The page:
Industry First

A nearly 20 MMgy cellulosic ethanol facility in Crescentino, Italy, officially opened in early October, making it both the first and the largest commercial-scale facility of its kind in the world.
By Holly Jessen | October 11, 2013

Hundreds of people gathered Oct. 9 for the inauguration of the Beta Renewables facility in Northern Italy. The plant, which converts wheat straw, rice straw and the energy crop arundo donax into cellulosic ethanol, was mechanically completed in 2012 and will reach full capacity by the end of the year, according to Beta Renewables’ Chairman and CEO, Guido Ghisolfi. “At the moment we are producing on-spec ethanol with the right quality and right yields.”  

In the three weeks leading up to the official opening, the company hosted at least two tours daily. What visitors see is a plant that is producing commercial qualities of ethanol. “The most interesting visitors are the ones that were skeptics,” he tells Ethanol Producer Magazine. “The ones that thought we would never build a plant of this capacity and the plant would never be on-stream and the plant would never get yields.” 

Among those attending the celebration were customers from Eastern and Western Europe, North America, South America and Asia. “The interest is very, very high,” Ghisolfi says, pointing to a licensing agreement with GranBio, to build Brazil’s first cellulosic ethanol plant using Beta Renewable’s trademarked Proesa technology. More is yet to come. “We are now in the process of signing three more licenses, one in Columbia, one in the United States and Eastern Europe,” he says, “and this will happen before the end of the year.”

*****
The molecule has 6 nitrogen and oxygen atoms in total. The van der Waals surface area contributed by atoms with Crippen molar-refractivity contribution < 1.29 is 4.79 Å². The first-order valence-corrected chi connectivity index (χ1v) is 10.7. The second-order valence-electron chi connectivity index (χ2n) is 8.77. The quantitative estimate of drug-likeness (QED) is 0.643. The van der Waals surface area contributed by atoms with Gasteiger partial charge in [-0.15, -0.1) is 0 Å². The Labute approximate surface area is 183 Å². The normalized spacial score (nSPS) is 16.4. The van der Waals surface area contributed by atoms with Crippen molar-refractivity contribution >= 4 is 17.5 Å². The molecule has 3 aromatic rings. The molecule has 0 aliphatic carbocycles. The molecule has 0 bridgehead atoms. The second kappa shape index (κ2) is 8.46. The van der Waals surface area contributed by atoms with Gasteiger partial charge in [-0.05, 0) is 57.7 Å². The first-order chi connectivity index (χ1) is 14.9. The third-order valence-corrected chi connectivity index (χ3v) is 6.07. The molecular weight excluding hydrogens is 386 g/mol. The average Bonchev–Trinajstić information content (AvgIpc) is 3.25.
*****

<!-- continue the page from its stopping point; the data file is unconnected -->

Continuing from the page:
A year ago, Beta Renewables formed a strategic partnership with Novozymes, making the company the preferred enzyme supplier for current and future cellulosic projects. “The opening today presents a leap forward and is truly the beginning of a new era for advanced biofuels,” says Peder Holk Nielsen, CEO of Novozymes. “Here, at this plant, enabled by Novozymes’ enzymatic technology, we will turn agricultural waste into millions of liters of low-emission green fuel, proving that cellulosic ethanol is no longer a distant dream. It is here, it is happening, and it is ready for large-scale commercialization.”

Ghisolfi agrees, saying the advanced biofuel industry is at a tipping point. Not limiting himself to mentioning only his own company, Ghisolfi named DuPont, DSM and Raizen as examples of large corporations financially backing projects that will come online after the Beta Renewables plant. “Before, the story was, there’s no technology. Then the story was, there is technology but it’s not guaranteed,” he says. “Then, it’s guaranteed but not from the right size company, so how can we invest?” But clearly the situation has now changed. “In 2014, you will see the startup of several plants in the United States and Brazil, and all those plants are guaranteed and supported by large corporations. … We are just the first but there are other companies that are coming after us.”

Author: Holly Jessen
Managing Editor, Ethanol Producer Magazine